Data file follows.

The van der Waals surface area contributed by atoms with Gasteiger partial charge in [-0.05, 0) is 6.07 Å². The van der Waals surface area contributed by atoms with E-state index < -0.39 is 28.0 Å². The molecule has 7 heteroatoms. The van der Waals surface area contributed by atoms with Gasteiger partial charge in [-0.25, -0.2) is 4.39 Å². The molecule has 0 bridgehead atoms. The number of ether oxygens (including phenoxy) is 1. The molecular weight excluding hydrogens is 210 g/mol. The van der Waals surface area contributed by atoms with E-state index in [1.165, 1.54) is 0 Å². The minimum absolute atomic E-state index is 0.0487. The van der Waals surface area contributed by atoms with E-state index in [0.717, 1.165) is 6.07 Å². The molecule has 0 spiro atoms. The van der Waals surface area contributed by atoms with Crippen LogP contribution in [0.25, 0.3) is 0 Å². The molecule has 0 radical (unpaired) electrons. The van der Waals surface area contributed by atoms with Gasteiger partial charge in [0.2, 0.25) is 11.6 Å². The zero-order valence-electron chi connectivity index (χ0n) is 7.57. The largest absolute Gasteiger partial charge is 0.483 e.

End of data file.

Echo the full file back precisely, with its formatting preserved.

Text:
The van der Waals surface area contributed by atoms with Gasteiger partial charge in [-0.05, 0) is 6.07 Å². The van der Waals surface area contributed by atoms with E-state index < -0.39 is 28.0 Å². The molecule has 7 heteroatoms. The van der Waals surface area contributed by atoms with Gasteiger partial charge in [-0.25, -0.2) is 4.39 Å². The molecule has 0 bridgehead atoms. The number of ether oxygens (including phenoxy) is 1. The molecular weight excluding hydrogens is 210 g/mol. The van der Waals surface area contributed by atoms with E-state index in [1.165, 1.54) is 0 Å². The minimum absolute atomic E-state index is 0.0487. The van der Waals surface area contributed by atoms with E-state index in [0.717, 1.165) is 6.07 Å². The molecule has 0 spiro atoms. The van der Waals surface area contributed by atoms with Crippen LogP contribution in [0.25, 0.3) is 0 Å². The molecule has 0 radical (unpaired) electrons. The van der Waals surface area contributed by atoms with Gasteiger partial charge in [0.2, 0.25) is 11.6 Å². The zero-order valence-electron chi connectivity index (χ0n) is 7.57. The largest absolute Gasteiger partial charge is 0.483 e.